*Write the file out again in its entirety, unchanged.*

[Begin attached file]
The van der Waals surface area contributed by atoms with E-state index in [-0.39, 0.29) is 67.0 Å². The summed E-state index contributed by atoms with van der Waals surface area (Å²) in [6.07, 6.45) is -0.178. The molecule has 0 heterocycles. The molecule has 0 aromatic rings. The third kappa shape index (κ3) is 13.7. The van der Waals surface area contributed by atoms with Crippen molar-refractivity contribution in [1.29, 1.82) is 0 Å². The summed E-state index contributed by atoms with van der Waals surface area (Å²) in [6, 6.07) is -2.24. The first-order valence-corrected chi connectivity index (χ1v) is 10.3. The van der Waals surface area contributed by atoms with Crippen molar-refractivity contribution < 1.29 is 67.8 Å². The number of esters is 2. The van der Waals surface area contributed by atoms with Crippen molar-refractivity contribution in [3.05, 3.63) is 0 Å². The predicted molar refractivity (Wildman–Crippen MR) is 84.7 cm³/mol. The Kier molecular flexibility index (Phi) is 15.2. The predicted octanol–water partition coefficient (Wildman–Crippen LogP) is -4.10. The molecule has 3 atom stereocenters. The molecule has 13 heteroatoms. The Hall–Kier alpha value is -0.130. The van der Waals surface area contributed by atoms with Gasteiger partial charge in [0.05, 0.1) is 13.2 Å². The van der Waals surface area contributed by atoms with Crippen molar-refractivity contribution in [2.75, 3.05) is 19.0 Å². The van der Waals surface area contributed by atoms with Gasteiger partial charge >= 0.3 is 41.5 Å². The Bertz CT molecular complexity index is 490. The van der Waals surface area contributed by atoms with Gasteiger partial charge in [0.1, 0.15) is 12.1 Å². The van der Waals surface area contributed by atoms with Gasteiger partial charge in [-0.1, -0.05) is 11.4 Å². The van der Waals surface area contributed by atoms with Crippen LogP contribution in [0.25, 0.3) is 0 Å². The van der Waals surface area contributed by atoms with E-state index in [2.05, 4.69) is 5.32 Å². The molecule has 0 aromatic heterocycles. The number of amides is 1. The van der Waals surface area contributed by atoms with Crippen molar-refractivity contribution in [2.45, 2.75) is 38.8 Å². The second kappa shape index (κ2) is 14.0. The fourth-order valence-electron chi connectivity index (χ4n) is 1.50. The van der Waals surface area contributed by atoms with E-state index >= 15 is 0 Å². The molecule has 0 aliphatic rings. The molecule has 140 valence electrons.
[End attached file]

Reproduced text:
The van der Waals surface area contributed by atoms with E-state index in [-0.39, 0.29) is 67.0 Å². The summed E-state index contributed by atoms with van der Waals surface area (Å²) in [6.07, 6.45) is -0.178. The molecule has 0 heterocycles. The molecule has 0 aromatic rings. The third kappa shape index (κ3) is 13.7. The van der Waals surface area contributed by atoms with Crippen molar-refractivity contribution in [1.29, 1.82) is 0 Å². The summed E-state index contributed by atoms with van der Waals surface area (Å²) in [6, 6.07) is -2.24. The first-order valence-corrected chi connectivity index (χ1v) is 10.3. The van der Waals surface area contributed by atoms with Crippen molar-refractivity contribution < 1.29 is 67.8 Å². The number of esters is 2. The van der Waals surface area contributed by atoms with Crippen molar-refractivity contribution in [3.05, 3.63) is 0 Å². The predicted molar refractivity (Wildman–Crippen MR) is 84.7 cm³/mol. The Kier molecular flexibility index (Phi) is 15.2. The predicted octanol–water partition coefficient (Wildman–Crippen LogP) is -4.10. The molecule has 3 atom stereocenters. The molecule has 13 heteroatoms. The Hall–Kier alpha value is -0.130. The van der Waals surface area contributed by atoms with Gasteiger partial charge in [0.05, 0.1) is 13.2 Å². The van der Waals surface area contributed by atoms with Crippen molar-refractivity contribution in [2.75, 3.05) is 19.0 Å². The van der Waals surface area contributed by atoms with Gasteiger partial charge >= 0.3 is 41.5 Å². The Bertz CT molecular complexity index is 490. The van der Waals surface area contributed by atoms with Gasteiger partial charge in [0.1, 0.15) is 12.1 Å². The van der Waals surface area contributed by atoms with Gasteiger partial charge in [-0.1, -0.05) is 11.4 Å². The van der Waals surface area contributed by atoms with Crippen LogP contribution in [0.25, 0.3) is 0 Å². The van der Waals surface area contributed by atoms with E-state index in [2.05, 4.69) is 5.32 Å². The molecule has 0 aromatic heterocycles. The number of amides is 1. The van der Waals surface area contributed by atoms with Crippen molar-refractivity contribution in [2.45, 2.75) is 38.8 Å². The second kappa shape index (κ2) is 14.0. The fourth-order valence-electron chi connectivity index (χ4n) is 1.50. The van der Waals surface area contributed by atoms with E-state index >= 15 is 0 Å². The molecule has 0 aliphatic rings. The molecule has 140 valence electrons.